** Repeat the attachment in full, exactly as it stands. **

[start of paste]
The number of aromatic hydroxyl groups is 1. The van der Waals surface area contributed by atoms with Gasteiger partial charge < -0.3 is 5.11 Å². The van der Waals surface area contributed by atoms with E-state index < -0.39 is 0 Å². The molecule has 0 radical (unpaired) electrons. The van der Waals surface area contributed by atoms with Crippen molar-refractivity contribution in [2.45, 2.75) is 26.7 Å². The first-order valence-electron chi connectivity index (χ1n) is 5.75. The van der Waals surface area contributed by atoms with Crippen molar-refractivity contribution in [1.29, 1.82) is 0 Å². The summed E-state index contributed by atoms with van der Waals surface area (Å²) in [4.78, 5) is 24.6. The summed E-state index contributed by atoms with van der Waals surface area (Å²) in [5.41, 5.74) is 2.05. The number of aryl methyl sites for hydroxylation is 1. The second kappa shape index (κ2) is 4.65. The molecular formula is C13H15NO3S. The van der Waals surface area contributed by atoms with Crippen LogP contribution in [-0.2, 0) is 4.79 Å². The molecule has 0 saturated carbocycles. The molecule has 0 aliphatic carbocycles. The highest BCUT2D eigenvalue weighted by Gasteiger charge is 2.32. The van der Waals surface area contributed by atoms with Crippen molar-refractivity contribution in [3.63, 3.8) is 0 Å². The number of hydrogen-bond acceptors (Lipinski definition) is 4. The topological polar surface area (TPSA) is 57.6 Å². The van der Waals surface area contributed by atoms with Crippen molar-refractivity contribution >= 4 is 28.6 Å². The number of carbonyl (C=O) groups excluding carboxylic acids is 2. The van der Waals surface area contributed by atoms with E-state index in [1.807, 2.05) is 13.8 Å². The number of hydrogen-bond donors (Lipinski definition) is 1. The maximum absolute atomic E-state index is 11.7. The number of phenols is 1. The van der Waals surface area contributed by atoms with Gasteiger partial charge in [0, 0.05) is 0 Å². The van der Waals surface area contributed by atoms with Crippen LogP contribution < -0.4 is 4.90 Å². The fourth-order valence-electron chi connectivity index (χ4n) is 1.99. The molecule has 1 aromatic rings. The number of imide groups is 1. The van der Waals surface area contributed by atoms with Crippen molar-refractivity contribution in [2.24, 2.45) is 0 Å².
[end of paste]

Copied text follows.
The number of aromatic hydroxyl groups is 1. The van der Waals surface area contributed by atoms with Gasteiger partial charge < -0.3 is 5.11 Å². The van der Waals surface area contributed by atoms with E-state index < -0.39 is 0 Å². The molecule has 0 radical (unpaired) electrons. The van der Waals surface area contributed by atoms with Crippen molar-refractivity contribution in [2.45, 2.75) is 26.7 Å². The first-order valence-electron chi connectivity index (χ1n) is 5.75. The van der Waals surface area contributed by atoms with Crippen molar-refractivity contribution in [1.29, 1.82) is 0 Å². The summed E-state index contributed by atoms with van der Waals surface area (Å²) in [4.78, 5) is 24.6. The summed E-state index contributed by atoms with van der Waals surface area (Å²) in [5.41, 5.74) is 2.05. The number of aryl methyl sites for hydroxylation is 1. The second kappa shape index (κ2) is 4.65. The molecular formula is C13H15NO3S. The van der Waals surface area contributed by atoms with Crippen LogP contribution in [-0.2, 0) is 4.79 Å². The molecule has 0 saturated carbocycles. The molecule has 0 aliphatic carbocycles. The highest BCUT2D eigenvalue weighted by Gasteiger charge is 2.32. The van der Waals surface area contributed by atoms with Crippen molar-refractivity contribution in [3.63, 3.8) is 0 Å². The number of hydrogen-bond acceptors (Lipinski definition) is 4. The topological polar surface area (TPSA) is 57.6 Å². The van der Waals surface area contributed by atoms with Crippen molar-refractivity contribution >= 4 is 28.6 Å². The number of carbonyl (C=O) groups excluding carboxylic acids is 2. The van der Waals surface area contributed by atoms with E-state index in [1.807, 2.05) is 13.8 Å². The number of hydrogen-bond donors (Lipinski definition) is 1. The maximum absolute atomic E-state index is 11.7. The number of phenols is 1. The van der Waals surface area contributed by atoms with Gasteiger partial charge in [0, 0.05) is 0 Å². The van der Waals surface area contributed by atoms with Crippen LogP contribution < -0.4 is 4.90 Å². The fourth-order valence-electron chi connectivity index (χ4n) is 1.99. The molecule has 1 aromatic rings. The number of imide groups is 1. The van der Waals surface area contributed by atoms with Crippen molar-refractivity contribution in [2.24, 2.45) is 0 Å².